A Message from the ASP President

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Happy 2018! May this year bring peace, joy, and funding and publications to us all.

In August 2017, the Board of Directors, Executive Committee, and a select number of senior members met to discuss the results of recent member and lapsed member surveys, and to prepare mission and vision statements for the Society. This Strategic Planning process allowed us to reflect on who we are, what we are, and what we want to do. We established core values and core priorities. These priorities/guiding principles will lead us into the future, shaping our decisions and allocating resources of time and money. Our consultant, Kathy Joyce, administered the survey, summarized the survey results, and guided us through this process.

I am pleased to share with you a draft of the strategic plan and a summary of the survey results. These items will be available shortly via the Members only section of the website. Please read through these documents and provide the Board of Directors with your feedback by March 31, 2018. The BOD will then review comments before finalizing the strategic plan for the Society.

In December, I represented ASP at the annual American Institute of Biological Sciences Council meeting. The focus of the meeting was Engaging Policymakers: Opportunities for Biological Science Organizations. Three overarching goals were presented wherein societies could focus and make an impact:

1. Increase public appreciation for, and confidence in, science.
The peer review system has received much negative press in recent years – some report the system to be flawed and biased. This has led to policymakers proposing drastic changes to the peer review process for grants. However, those of us in science know that while flawed, the peer review system works. So how can we, as scientists, communication the value, contributions and reliability of this system to the public and to policymakers? How can we improve the system to maximize its effectiveness?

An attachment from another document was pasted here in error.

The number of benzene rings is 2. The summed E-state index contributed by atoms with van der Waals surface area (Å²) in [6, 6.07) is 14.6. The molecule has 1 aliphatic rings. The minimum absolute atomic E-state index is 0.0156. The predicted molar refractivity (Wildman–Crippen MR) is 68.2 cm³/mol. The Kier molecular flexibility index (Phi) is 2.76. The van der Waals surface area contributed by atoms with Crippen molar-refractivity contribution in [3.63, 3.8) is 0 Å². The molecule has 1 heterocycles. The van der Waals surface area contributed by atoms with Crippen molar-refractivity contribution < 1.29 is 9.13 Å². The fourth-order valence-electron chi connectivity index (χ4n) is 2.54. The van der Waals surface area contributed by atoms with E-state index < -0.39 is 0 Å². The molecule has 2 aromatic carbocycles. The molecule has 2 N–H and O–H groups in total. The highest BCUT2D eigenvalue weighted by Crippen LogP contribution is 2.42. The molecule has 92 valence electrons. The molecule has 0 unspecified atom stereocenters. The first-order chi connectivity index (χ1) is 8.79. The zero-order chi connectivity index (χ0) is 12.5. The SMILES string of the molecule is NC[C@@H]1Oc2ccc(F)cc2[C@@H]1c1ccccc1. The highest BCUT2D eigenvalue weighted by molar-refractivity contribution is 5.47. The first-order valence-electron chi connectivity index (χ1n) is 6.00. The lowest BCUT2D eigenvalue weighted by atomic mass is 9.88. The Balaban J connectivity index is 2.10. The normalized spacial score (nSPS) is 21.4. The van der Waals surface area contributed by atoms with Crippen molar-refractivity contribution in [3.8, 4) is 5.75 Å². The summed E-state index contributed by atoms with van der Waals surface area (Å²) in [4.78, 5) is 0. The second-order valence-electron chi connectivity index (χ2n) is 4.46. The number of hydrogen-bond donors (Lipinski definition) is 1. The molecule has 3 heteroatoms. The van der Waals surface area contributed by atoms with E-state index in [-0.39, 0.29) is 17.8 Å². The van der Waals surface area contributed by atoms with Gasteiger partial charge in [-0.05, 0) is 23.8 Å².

2. Facilitate the timely use of science to inform policy decisions.

How should scientific societies such as ASP engage with science policy issues? How can we improve our ability to summarize critical scientific knowledge, and on behalf of the membership, present it effectively in the policy arena? How can scientific societies develop methods for responding to a rapidly emerging issue (i.e., Zika virus)?

3. Ensure the health of the scientific enterprise into the future.

How can societies help publicize the value of research so that support for science remains a priority? How can societies work together to train students for a variety of careers in science? How can societies develop programs that help their members develop effective outreach activities? How do organizations engage in the policy FOR science? (education, research, different areas of science, etc.)

I would love to receive your feedback on these three goals.

~Kimberley Phillips
President, ASP